Dambuster of the Day No. 22: Melvin Young

Young colour

Sqn Ldr H M Young DFC & Bar
Pilot
Lancaster serial number: ED887/G
Call sign: AJ-A
First wave. Fourth aircraft to attack Möhne Dam. Mine dropped accurately, causing small breach. Aircraft shot down on return flight.

Henry Melvin Young was born in Belgravia, London, on 20 May 1915. His father was a solicitor, although in the army at the time of his birth. His mother was American, from a wealthy Californian family involved in the real estate business.
He had a somewhat disjointed upbringing, spending several years in the USA during his schooldays, but ended up at Westminster School before going up to Trinity College, Oxford to study law. He had taken up rowing at school, and carried on at Oxford, gaining a Blue for rowing for Oxford in the 1938 Boat Race. (A rowing contemporary at Trinity College was Richard Hillary, later to gain wartime fame as a fighter pilot and the author of The Last Enemy.)
Young joined the Oxford University Air Squadron and qualified as a pilot. Another student member was Leonard Cheshire, and Young’s instructor was Charles Whitworth, then an RAF Flight Lieutenant, and later to become station CO at Scampton at the time of the Dams Raid. Whitworth was fairly critical of Young’s abilities, describing him as ‘not a natural pilot’ although noting that he ‘improved considerably’ and ‘was very keen and has plenty of common sense’.
Young joined the RAFVR in September 1938 and when war came a year later began formal training to be a service pilot. During this period he wrote to the headmaster of his old school in Connecticut, in terms which are expressed very similarly to those of Richard Hillary in The Last Enemy:

Since we had to have a war, I am more than ever glad that I am in the air force… though I haven’t yet had to face any of the conflict and killing of war, I am not frightened of dying if that is God’s will and only hope that I may die doing my duty as I should. In the meantime, I remain as cheerful, I think, as ever and try to keep others so.

Young’s first operational posting in June 1940 was to 102 Squadron, flying Whitleys. Some of their bombing operations took them as far as Turin in north Italy. It was during this tour that his ‘ditchings’ took place. The first was when he and his crew spent 22 hours in a dinghy in the Atlantic, while providing escort duty to a convoy, and the second was in the English channel south of Plymouth. He finished his tour of operations in February 1941, and was awarded the DFC.
After a spell at a training unit, Young started a second tour in September 1941, with a promotion to Squadron Leader, with 104 Squadron on Wellingtons. A detachment of 15 aircraft and crews from 104 Squadron was then sent to Malta and then on to Egypt. There he completed another tour, and received a Bar to his DFC.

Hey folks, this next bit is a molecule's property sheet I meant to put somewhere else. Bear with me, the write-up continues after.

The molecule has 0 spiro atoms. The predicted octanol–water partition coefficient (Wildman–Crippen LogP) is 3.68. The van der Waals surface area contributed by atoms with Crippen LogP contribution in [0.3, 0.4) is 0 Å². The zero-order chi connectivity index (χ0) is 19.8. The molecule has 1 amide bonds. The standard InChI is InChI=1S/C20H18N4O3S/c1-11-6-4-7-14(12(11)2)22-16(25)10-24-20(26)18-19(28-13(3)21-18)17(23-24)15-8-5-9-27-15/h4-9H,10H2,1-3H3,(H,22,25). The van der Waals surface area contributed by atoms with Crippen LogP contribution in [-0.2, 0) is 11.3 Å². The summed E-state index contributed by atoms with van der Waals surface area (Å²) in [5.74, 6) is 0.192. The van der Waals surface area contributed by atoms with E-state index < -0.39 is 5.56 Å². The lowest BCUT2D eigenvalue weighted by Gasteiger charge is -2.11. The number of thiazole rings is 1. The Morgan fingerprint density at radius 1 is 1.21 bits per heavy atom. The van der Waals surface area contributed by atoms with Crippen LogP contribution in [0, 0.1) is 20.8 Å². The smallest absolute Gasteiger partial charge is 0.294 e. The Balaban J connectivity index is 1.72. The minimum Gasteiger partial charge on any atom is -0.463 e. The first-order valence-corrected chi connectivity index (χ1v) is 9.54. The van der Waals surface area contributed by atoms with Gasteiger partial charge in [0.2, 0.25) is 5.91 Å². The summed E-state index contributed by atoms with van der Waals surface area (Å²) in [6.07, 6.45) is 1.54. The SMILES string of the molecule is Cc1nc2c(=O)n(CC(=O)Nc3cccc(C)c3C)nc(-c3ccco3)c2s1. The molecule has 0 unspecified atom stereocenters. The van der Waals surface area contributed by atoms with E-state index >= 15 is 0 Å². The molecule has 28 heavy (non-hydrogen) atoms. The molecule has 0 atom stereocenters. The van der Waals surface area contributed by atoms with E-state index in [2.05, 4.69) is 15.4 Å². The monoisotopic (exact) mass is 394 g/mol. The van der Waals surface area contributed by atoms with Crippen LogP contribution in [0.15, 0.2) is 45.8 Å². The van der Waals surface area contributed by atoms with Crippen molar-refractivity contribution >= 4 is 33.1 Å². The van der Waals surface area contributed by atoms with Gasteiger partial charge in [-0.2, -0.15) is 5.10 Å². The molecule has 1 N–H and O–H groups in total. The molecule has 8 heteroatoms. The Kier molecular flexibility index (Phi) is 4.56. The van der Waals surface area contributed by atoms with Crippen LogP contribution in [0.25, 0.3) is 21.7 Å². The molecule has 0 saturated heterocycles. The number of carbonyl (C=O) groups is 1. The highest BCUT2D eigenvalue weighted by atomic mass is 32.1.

In July 1942, he was posted to the RAF Delegation in Washington DC, and while there got married to an old family friend, Priscilla Rawson. However, he had to leave his wife behind when he was posted back to England, and he began training on the new heavy bomber, the Lancaster, which had come into service in his absence. He began training on 1 March 1943 and had acquired a new crew sometime before 13 March, the day they were all posted to 57 Squadron at Scampton, with Young being given command of C Flight.
As is well known, not all the crews for the new 617 Squadron were personally selected by Guy Gibson. This even seems to have applied to Young, but because he was an experienced pilot with two DFCs and already on the station, it must have been logical for someone at 5 Group HQ to suggest that he and the rest of his flight simply transfer in. Perhaps Young’s old flying instructor Charles Whitworth had a hand in this. In the event, one of the C Flight crews, Ray Lovell’s, was not deemed to have the necessary skills, but those belonging to Bill Astell and Geoff Rice were allowed to stay on.
Young’s seniority and administrative skills made him the obvious choice to be a flight commander, and it fell to him and Henry Maudslay to do a lot of the necessary organising to get 20 crews ready for such an important mission. He was popular amongst his fellow officers, and his prowess at beer drinking and eccentric habit of sitting cross-legged on either a desk or the floor endeared him to all. This popularity may have led to his nickname of Dinghy being chosen as the code word to signify a successful attack on the Eder Dam.
On the raid, Young led the second formation in Lancaster AJ-A, the other two being piloted by David Maltby and David Shannon. This trio arrived at the Möhne Dam just a couple of minutes before Gibson began the first attack. By the time Young’s turn came, a certain amount of desperation must have been creeping in. Gibson and Martin’s mines had not been successful and Hopgood had been shot down.
To distract the anti-aircraft defences as Young attacked, Gibson flew across the dam on the far side and Martin flew alongside AJ-A. Young made a perfect run, releasing the mine at the correct speed and distance, and it bounced three times, sank at the wall and exploded, sending up a huge column of water. But when the tumult died down there was no obvious breach, to the disappointment of the attackers circling overhead.